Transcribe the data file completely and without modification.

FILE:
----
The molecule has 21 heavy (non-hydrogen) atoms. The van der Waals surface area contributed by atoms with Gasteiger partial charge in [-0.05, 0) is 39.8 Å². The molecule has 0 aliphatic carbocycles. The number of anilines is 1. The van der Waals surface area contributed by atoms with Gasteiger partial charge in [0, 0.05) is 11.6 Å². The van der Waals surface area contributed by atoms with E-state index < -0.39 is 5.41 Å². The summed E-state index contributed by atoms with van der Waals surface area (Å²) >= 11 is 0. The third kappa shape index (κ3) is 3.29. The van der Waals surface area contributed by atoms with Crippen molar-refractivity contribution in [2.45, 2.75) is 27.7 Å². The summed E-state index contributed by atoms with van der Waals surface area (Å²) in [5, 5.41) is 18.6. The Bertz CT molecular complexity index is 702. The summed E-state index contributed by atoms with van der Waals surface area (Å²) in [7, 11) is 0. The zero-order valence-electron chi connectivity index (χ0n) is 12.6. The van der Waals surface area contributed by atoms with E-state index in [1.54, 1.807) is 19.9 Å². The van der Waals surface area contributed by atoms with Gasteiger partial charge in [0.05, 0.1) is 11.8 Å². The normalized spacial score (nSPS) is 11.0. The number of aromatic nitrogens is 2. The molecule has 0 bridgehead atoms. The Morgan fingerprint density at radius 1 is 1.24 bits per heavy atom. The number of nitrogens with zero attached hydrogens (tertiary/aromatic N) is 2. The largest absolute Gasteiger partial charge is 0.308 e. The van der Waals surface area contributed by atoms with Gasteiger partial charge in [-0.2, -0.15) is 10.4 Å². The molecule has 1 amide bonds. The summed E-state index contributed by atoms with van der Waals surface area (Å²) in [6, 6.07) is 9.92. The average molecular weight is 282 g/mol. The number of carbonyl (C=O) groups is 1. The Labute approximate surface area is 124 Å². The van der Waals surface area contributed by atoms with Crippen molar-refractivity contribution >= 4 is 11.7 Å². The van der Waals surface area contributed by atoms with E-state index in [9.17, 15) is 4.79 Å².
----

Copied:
The molecule has 21 heavy (non-hydrogen) atoms. The van der Waals surface area contributed by atoms with Gasteiger partial charge in [-0.05, 0) is 39.8 Å². The molecule has 0 aliphatic carbocycles. The number of anilines is 1. The van der Waals surface area contributed by atoms with Gasteiger partial charge in [0, 0.05) is 11.6 Å². The van der Waals surface area contributed by atoms with E-state index < -0.39 is 5.41 Å². The summed E-state index contributed by atoms with van der Waals surface area (Å²) >= 11 is 0. The third kappa shape index (κ3) is 3.29. The van der Waals surface area contributed by atoms with Crippen molar-refractivity contribution in [2.45, 2.75) is 27.7 Å². The summed E-state index contributed by atoms with van der Waals surface area (Å²) in [5, 5.41) is 18.6. The Bertz CT molecular complexity index is 702. The summed E-state index contributed by atoms with van der Waals surface area (Å²) in [7, 11) is 0. The zero-order valence-electron chi connectivity index (χ0n) is 12.6. The van der Waals surface area contributed by atoms with E-state index in [1.54, 1.807) is 19.9 Å². The van der Waals surface area contributed by atoms with Gasteiger partial charge in [0.05, 0.1) is 11.8 Å². The normalized spacial score (nSPS) is 11.0. The number of aromatic nitrogens is 2. The molecule has 0 bridgehead atoms. The Morgan fingerprint density at radius 1 is 1.24 bits per heavy atom. The number of nitrogens with zero attached hydrogens (tertiary/aromatic N) is 2. The largest absolute Gasteiger partial charge is 0.308 e. The van der Waals surface area contributed by atoms with Gasteiger partial charge in [-0.2, -0.15) is 10.4 Å². The molecule has 1 amide bonds. The summed E-state index contributed by atoms with van der Waals surface area (Å²) in [6, 6.07) is 9.92. The average molecular weight is 282 g/mol. The number of carbonyl (C=O) groups is 1. The Labute approximate surface area is 124 Å². The van der Waals surface area contributed by atoms with Crippen molar-refractivity contribution >= 4 is 11.7 Å². The van der Waals surface area contributed by atoms with E-state index in [9.17, 15) is 4.79 Å².